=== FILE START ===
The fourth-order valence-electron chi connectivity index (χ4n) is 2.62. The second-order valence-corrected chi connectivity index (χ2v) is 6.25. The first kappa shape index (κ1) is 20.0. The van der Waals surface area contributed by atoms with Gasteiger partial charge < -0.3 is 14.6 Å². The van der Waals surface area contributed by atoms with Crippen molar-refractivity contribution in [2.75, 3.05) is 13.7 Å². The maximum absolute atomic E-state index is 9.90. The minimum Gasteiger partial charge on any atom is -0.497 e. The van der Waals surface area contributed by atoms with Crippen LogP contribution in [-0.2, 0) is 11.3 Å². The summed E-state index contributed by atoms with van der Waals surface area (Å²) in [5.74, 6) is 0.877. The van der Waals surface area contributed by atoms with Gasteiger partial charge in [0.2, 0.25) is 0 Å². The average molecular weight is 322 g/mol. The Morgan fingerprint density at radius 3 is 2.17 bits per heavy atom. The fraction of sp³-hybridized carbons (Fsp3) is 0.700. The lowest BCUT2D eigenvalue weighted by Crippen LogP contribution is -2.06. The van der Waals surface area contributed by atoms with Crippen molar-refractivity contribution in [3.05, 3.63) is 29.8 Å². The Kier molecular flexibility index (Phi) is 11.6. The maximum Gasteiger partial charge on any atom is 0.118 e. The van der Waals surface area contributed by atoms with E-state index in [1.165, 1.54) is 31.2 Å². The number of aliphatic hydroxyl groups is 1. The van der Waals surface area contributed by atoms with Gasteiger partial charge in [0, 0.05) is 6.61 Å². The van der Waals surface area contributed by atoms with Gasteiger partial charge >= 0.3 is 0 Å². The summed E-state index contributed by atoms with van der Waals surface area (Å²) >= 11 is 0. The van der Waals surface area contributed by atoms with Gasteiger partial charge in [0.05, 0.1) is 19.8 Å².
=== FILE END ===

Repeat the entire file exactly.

The fourth-order valence-electron chi connectivity index (χ4n) is 2.62. The second-order valence-corrected chi connectivity index (χ2v) is 6.25. The first kappa shape index (κ1) is 20.0. The van der Waals surface area contributed by atoms with Gasteiger partial charge < -0.3 is 14.6 Å². The van der Waals surface area contributed by atoms with Crippen molar-refractivity contribution in [2.75, 3.05) is 13.7 Å². The maximum absolute atomic E-state index is 9.90. The minimum Gasteiger partial charge on any atom is -0.497 e. The van der Waals surface area contributed by atoms with Crippen LogP contribution in [-0.2, 0) is 11.3 Å². The summed E-state index contributed by atoms with van der Waals surface area (Å²) in [5.74, 6) is 0.877. The van der Waals surface area contributed by atoms with Gasteiger partial charge in [0.2, 0.25) is 0 Å². The average molecular weight is 322 g/mol. The Morgan fingerprint density at radius 3 is 2.17 bits per heavy atom. The fraction of sp³-hybridized carbons (Fsp3) is 0.700. The lowest BCUT2D eigenvalue weighted by Crippen LogP contribution is -2.06. The van der Waals surface area contributed by atoms with Crippen molar-refractivity contribution in [3.05, 3.63) is 29.8 Å². The Kier molecular flexibility index (Phi) is 11.6. The maximum Gasteiger partial charge on any atom is 0.118 e. The van der Waals surface area contributed by atoms with E-state index in [1.165, 1.54) is 31.2 Å². The number of aliphatic hydroxyl groups is 1. The van der Waals surface area contributed by atoms with Gasteiger partial charge in [0, 0.05) is 6.61 Å². The van der Waals surface area contributed by atoms with Gasteiger partial charge >= 0.3 is 0 Å². The summed E-state index contributed by atoms with van der Waals surface area (Å²) >= 11 is 0. The van der Waals surface area contributed by atoms with Gasteiger partial charge in [0.05, 0.1) is 19.8 Å².